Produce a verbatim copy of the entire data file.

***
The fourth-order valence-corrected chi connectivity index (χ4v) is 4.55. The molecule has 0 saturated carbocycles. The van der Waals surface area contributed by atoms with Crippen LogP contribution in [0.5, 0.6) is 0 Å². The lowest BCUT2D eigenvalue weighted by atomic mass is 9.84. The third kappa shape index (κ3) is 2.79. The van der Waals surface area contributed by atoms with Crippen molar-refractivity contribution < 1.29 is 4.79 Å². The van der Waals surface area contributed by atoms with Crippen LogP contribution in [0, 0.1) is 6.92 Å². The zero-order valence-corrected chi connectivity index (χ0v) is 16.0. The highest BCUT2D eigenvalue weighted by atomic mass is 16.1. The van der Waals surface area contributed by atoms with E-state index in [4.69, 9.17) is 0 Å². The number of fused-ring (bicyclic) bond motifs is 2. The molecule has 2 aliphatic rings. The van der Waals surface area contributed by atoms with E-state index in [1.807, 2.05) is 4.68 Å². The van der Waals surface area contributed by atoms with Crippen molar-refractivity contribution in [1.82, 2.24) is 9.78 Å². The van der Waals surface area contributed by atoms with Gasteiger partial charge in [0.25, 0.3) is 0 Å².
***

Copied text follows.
The fourth-order valence-corrected chi connectivity index (χ4v) is 4.55. The molecule has 0 saturated carbocycles. The van der Waals surface area contributed by atoms with Crippen LogP contribution in [0.5, 0.6) is 0 Å². The lowest BCUT2D eigenvalue weighted by atomic mass is 9.84. The third kappa shape index (κ3) is 2.79. The van der Waals surface area contributed by atoms with Crippen molar-refractivity contribution < 1.29 is 4.79 Å². The van der Waals surface area contributed by atoms with Crippen LogP contribution in [0, 0.1) is 6.92 Å². The zero-order valence-corrected chi connectivity index (χ0v) is 16.0. The highest BCUT2D eigenvalue weighted by atomic mass is 16.1. The van der Waals surface area contributed by atoms with E-state index in [4.69, 9.17) is 0 Å². The number of fused-ring (bicyclic) bond motifs is 2. The molecule has 2 aliphatic rings. The van der Waals surface area contributed by atoms with E-state index in [1.807, 2.05) is 4.68 Å². The van der Waals surface area contributed by atoms with Crippen molar-refractivity contribution in [1.82, 2.24) is 9.78 Å². The van der Waals surface area contributed by atoms with Gasteiger partial charge in [0.25, 0.3) is 0 Å².